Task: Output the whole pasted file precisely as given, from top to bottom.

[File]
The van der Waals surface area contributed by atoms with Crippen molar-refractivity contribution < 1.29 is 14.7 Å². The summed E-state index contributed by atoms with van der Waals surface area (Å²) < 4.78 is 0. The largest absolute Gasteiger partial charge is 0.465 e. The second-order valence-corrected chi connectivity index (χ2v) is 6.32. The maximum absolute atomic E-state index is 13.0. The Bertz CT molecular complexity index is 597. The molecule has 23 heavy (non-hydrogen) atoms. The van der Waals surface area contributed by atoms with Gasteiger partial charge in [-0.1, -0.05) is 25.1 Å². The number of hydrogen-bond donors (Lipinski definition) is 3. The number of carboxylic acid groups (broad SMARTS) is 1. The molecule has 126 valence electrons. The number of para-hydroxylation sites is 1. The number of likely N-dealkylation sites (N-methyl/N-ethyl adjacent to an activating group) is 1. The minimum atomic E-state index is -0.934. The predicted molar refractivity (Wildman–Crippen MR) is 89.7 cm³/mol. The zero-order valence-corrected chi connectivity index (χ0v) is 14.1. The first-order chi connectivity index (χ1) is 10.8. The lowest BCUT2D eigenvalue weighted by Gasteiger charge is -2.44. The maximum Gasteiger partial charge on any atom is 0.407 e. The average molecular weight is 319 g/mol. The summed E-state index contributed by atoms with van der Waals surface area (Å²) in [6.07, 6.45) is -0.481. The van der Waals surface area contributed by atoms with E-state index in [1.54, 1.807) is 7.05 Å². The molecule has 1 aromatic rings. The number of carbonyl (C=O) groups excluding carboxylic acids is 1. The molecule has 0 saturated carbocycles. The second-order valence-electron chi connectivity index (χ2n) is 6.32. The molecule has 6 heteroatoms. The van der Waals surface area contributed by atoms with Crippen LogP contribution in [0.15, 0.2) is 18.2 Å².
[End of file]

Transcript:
The van der Waals surface area contributed by atoms with Crippen molar-refractivity contribution < 1.29 is 14.7 Å². The summed E-state index contributed by atoms with van der Waals surface area (Å²) < 4.78 is 0. The largest absolute Gasteiger partial charge is 0.465 e. The second-order valence-corrected chi connectivity index (χ2v) is 6.32. The maximum absolute atomic E-state index is 13.0. The Bertz CT molecular complexity index is 597. The molecule has 23 heavy (non-hydrogen) atoms. The van der Waals surface area contributed by atoms with Gasteiger partial charge in [-0.1, -0.05) is 25.1 Å². The number of hydrogen-bond donors (Lipinski definition) is 3. The number of carboxylic acid groups (broad SMARTS) is 1. The molecule has 126 valence electrons. The number of para-hydroxylation sites is 1. The number of likely N-dealkylation sites (N-methyl/N-ethyl adjacent to an activating group) is 1. The minimum atomic E-state index is -0.934. The predicted molar refractivity (Wildman–Crippen MR) is 89.7 cm³/mol. The zero-order valence-corrected chi connectivity index (χ0v) is 14.1. The first-order chi connectivity index (χ1) is 10.8. The lowest BCUT2D eigenvalue weighted by Gasteiger charge is -2.44. The maximum Gasteiger partial charge on any atom is 0.407 e. The average molecular weight is 319 g/mol. The summed E-state index contributed by atoms with van der Waals surface area (Å²) in [6.07, 6.45) is -0.481. The van der Waals surface area contributed by atoms with E-state index in [1.54, 1.807) is 7.05 Å². The molecule has 1 aromatic rings. The number of carbonyl (C=O) groups excluding carboxylic acids is 1. The molecule has 0 saturated carbocycles. The second-order valence-electron chi connectivity index (χ2n) is 6.32. The molecule has 6 heteroatoms. The van der Waals surface area contributed by atoms with Crippen LogP contribution in [0.15, 0.2) is 18.2 Å².